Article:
TV presenter Caroline Flack was found dead in her home on Saturday, weeks before she was due to stand trial for assaulting her boyfriend, Lewis Burton.
She denied the charge and Mr Burton had said he did not want the case to go ahead.
Every case is different, but these are the steps that could lead to a trial.
How is a decision to prosecute made?
Following a police investigation, an independent organisation called the Crown Prosecution Service (CPS) decides whether or not there should be a prosecution.
It uses a two-stage test, set out in guidelines called the Code for Crown Prosecutors.
- Does the evidence provide a realistic prospect of conviction? That means, having heard the evidence, is a court more likely than not to find the defendant guilty?
- And is it in the public interest to prosecute? The CPS will consider things like how serious the offence is, the harm caused to the victim, the impact on the community and whether prosecution is proportionate
How is this different to being found guilty in court?
A higher test is applied when a case reaches the criminal courts. In court, a jury, judge or magistrate may only convict if they are sure that the defendant is guilty.
The key word is “sure”.
When making its decisions, the CPS doesn’t need to be certain of guilt and considers instead whether there is a realistic prospect of conviction.
This is sometimes referred to as a better than 50% chance.
How does the CPS deal with domestic abuse cases?
Domestic abuse allegations pose a particular problem for the CPS and the criminal justice system as a whole.
Those are reflected in the numbers of cases. There were nearly 750,000 reports of domestic abuse-related crimes to police in England and Wales in the year to March 2019. However, almost 79,000 (roughly 10%) were prosecuted, and of those, 76% of defendants were convicted.
One of the reasons there are many more reports of domestic abuse than prosecutions is that the person who made the complaint withdraws it.
This is why guidelines say domestic abuse prosecutions do not automatically stop if the complainant withdraws their support.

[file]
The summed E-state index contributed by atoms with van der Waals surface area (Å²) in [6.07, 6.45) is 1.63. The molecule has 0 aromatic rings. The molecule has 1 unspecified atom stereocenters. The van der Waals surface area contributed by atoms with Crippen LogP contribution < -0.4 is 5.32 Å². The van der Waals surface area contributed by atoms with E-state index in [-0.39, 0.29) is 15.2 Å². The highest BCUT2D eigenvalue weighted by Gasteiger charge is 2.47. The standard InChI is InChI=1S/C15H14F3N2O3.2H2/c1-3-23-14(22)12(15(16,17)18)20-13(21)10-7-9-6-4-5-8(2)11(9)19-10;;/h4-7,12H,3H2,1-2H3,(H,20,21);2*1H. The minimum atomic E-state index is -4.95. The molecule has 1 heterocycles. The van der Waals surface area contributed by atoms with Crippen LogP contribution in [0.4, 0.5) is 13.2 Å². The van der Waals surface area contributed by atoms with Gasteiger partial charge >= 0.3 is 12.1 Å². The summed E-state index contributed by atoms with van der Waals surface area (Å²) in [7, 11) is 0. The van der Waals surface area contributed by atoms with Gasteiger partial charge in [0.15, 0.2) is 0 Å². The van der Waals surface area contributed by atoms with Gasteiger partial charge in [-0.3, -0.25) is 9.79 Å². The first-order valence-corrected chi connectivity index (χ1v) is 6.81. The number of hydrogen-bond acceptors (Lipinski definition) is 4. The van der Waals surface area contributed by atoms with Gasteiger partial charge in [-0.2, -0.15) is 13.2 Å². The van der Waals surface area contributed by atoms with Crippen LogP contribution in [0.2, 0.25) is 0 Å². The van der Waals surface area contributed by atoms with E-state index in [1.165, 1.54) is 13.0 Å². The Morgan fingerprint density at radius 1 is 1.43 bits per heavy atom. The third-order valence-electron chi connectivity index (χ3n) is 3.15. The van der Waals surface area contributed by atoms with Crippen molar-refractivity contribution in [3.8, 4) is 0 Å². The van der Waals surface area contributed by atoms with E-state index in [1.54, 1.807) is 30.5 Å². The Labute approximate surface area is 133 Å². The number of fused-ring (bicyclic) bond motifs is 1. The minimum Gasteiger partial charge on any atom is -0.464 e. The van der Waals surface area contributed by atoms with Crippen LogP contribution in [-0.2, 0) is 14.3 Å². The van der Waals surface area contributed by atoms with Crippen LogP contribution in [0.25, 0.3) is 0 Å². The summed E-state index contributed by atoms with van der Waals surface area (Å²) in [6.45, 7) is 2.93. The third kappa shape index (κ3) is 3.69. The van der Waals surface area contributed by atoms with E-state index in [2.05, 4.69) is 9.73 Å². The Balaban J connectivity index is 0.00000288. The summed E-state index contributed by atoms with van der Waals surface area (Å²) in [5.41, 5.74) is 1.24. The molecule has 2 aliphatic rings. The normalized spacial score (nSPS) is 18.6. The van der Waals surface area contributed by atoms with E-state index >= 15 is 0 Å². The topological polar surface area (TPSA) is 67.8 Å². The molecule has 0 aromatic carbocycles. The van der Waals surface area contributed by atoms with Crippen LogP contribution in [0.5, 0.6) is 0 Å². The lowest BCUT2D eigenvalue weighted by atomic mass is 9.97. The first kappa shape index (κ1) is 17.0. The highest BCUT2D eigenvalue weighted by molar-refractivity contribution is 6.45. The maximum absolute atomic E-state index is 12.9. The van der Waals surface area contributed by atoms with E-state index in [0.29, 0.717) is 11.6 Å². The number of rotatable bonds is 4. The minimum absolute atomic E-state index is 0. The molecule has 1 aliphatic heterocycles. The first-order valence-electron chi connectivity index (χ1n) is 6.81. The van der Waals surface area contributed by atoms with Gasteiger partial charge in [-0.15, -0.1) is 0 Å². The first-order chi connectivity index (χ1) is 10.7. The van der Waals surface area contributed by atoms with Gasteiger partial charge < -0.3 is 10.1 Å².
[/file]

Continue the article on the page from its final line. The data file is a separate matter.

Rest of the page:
There is a long list of possible reasons. These include fear of coming face to face with the abuser in court, being publicly shamed or outcast from the community, pressure from the abuser, their family or associates, and fear that children will be removed and placed in care.
What other evidence can be used?
Prosecutors must try to find out why someone withdraws a complaint.
But if they left matters there, the CPS could face stinging criticism for failing to tackle domestic abuse.
So, it can and does bring so-called “victimless” or “evidence-based” prosecutions.
This is only done where there is other strong evidence such as 999 calls, video from police body cameras, statements and interviews.
The aim is for these prosecutions to protect victims who feel unable to support a prosecution.
In 2018, there were 173 domestic violence-related homicides in the UK. Many believe that figure would be higher without “victimless” prosecutions which stop perpetrators before they go on to kill.
What about a suspect’s mental health?
The mental health of a suspect is an important factor for the CPS to consider in any prosecution.
There is also detailed guidance on this issue. It covers a range of conditions covered by the Mental Health Act, learning difficulties, autism and dementia.
Police officers must draw evidence of the suspect’s mental health issues to the attention of the prosecutor, who may request further evidence or reports.
Ultimately, they will have to consider whether it is in the public interest to prosecute.
That will depend on the nature and seriousness of the mental health issues, as well as the circumstances of the offence.
Information and support
If you or someone you know needs support for issues about emotional distress, these organisations may be able to help.